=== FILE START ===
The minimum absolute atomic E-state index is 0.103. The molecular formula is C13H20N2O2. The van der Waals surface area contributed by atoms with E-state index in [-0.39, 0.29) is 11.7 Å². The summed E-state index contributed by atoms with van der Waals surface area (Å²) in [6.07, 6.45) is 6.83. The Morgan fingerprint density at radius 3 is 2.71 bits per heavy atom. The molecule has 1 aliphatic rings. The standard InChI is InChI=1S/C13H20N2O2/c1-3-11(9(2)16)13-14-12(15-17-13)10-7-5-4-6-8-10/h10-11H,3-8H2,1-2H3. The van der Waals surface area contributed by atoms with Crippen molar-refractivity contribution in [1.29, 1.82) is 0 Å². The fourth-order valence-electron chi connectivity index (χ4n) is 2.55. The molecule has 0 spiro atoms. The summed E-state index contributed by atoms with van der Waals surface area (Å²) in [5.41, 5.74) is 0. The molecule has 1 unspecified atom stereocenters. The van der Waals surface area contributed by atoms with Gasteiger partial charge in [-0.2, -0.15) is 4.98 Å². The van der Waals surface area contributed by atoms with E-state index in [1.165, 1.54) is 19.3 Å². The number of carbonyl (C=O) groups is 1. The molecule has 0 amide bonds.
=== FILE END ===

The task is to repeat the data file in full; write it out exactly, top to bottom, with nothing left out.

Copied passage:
The minimum absolute atomic E-state index is 0.103. The molecular formula is C13H20N2O2. The van der Waals surface area contributed by atoms with E-state index in [-0.39, 0.29) is 11.7 Å². The summed E-state index contributed by atoms with van der Waals surface area (Å²) in [6.07, 6.45) is 6.83. The Morgan fingerprint density at radius 3 is 2.71 bits per heavy atom. The molecule has 1 aliphatic rings. The standard InChI is InChI=1S/C13H20N2O2/c1-3-11(9(2)16)13-14-12(15-17-13)10-7-5-4-6-8-10/h10-11H,3-8H2,1-2H3. The van der Waals surface area contributed by atoms with Crippen molar-refractivity contribution in [1.29, 1.82) is 0 Å². The fourth-order valence-electron chi connectivity index (χ4n) is 2.55. The molecule has 0 spiro atoms. The summed E-state index contributed by atoms with van der Waals surface area (Å²) in [5.41, 5.74) is 0. The molecule has 1 unspecified atom stereocenters. The van der Waals surface area contributed by atoms with Gasteiger partial charge in [-0.2, -0.15) is 4.98 Å². The van der Waals surface area contributed by atoms with E-state index in [1.165, 1.54) is 19.3 Å². The number of carbonyl (C=O) groups is 1. The molecule has 0 amide bonds.